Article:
This week, 170,000 people from all around the world will converge on San Francisco for Dreamforce, Salesforce’s flagship event and one of the largest corporate events in the world.
But there is something special about Dreamforce 2017: I will be there!
That’s right. For the first time, I will be going to Dreamforce, a goal of mine for the past four years.
Now, sitting on an airplane at 25,000 feet or so, I have the opportunity to share this story with you, specifically how I got an all-expenses-paid trip to the coolest (read: nerdiest) event in the world.
I hope you enjoy my story.
I first learned about Dreamforce four years ago when I was a Salesforce administrator. I wanted to go so bad. Unfortunately, Vistex, the software company I worked for at the time, did not see the value in Dreamforce. They thought it was just a sales event, nothing more. Besides, we had not yet implemented Salesforce. So they did not think it was relevant yet.
“Maybe next year,” they said.
While I was pretty bummed, I knew I would get my shot eventually.
The next year, I asked if Vistex was willing to invest in Dreamforce. Vistex had been using Salesforce for eight or nine months by that point. So I thought attending Dreamforce was a no-brainer. I was wrong again.
“Not this year,” they said. “Maybe next year.”
I realized then that Vistex would never invest in Dreamforce. As frustrating as that was, I knew where I stood in the organization–pretty low on the totem pole–and accepted that Dreamforce was not in the cards at Vistex.
Several months later, I landed my first Salesforce-only job as the Senior Salesforce Administrator at Mediaocean, an advertising software company.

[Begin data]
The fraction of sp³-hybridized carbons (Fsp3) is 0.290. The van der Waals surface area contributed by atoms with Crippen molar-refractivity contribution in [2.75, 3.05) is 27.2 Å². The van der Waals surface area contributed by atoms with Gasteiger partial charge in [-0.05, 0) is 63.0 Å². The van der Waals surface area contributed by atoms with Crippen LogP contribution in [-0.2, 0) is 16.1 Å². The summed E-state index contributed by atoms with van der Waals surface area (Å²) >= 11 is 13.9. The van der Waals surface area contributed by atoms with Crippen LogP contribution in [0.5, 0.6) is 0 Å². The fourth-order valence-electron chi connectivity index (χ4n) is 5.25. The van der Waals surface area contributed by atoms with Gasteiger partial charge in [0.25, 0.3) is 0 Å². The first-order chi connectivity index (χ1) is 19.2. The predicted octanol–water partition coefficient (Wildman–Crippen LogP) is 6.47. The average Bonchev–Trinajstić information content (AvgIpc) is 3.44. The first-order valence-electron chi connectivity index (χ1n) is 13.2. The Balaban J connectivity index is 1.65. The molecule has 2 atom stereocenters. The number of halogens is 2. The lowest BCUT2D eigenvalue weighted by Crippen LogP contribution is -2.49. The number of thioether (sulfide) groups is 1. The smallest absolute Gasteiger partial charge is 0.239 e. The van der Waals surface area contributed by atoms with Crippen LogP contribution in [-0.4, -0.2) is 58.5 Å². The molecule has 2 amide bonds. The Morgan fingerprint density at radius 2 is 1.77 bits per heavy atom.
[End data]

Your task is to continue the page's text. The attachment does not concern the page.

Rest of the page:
My first seven months at Mediaocean were intense, involving a global rollout of Salesforce. As a solo admin, I had a lot on my plate: 280 users, five Salesforce products (Sales Cloud, Service Cloud, Community Cloud, Knowledge, and Salesforce CPQ), and integrations with Marketo, NetSuite, and a few other platforms.
“Surely, Mediaocean will send me to Dreamforce this year,” I thought. After all, I did an awesome job on the project and kept things running smoothly after go-live. Unfortunately, I was wrong again.
“Maybe next year,” I heard for the third time.
Rather than send me, the technical expert, Mediaocean sent a business user with only a mild interest in Salesforce. I was furious.
“This is completely unfair,” I thought. “I am the technical expert. Why won’t they send me?”
After a few days–or weeks–of pouting, I had an epiphany.
It dawned on me that, unless I wanted to keep hearing “maybe next year,” I needed to change my approach. It was not enough to tell my bosses about all of the cool stuff I would learn at Dreamforce. I had to show my bosses why sending me to Dreamforce was a good business decision.
That is a critical point that applies to every aspect of your Salesforce career, not just attending Dreamforce. If you need your company to buy into an idea, you need to sell them on the business value of the idea, not just the technical value of the idea.
In general, executives, the people with the money, don’t care about technology. They see technology and the people who operate it as an expense, not an asset. So you have to show them why the cool tech thing you want to do or buy will either make or save the company money over time.
Tech nerds like myself love bells and whistles. We want to know everything there is to know about bells and whistles, the different types of bells and whistles, how you play each bell and whistle, etc.
Executives, on the other hand, don’t care about bells and whistles unless you show them how those bells and whistles will increase revenue or decrease expenses. It is your job, therefore, to show them how your bells and whistles will do one or both of those things.
“This bell will help us sell faster, and this whistle will help us lower shipping costs.”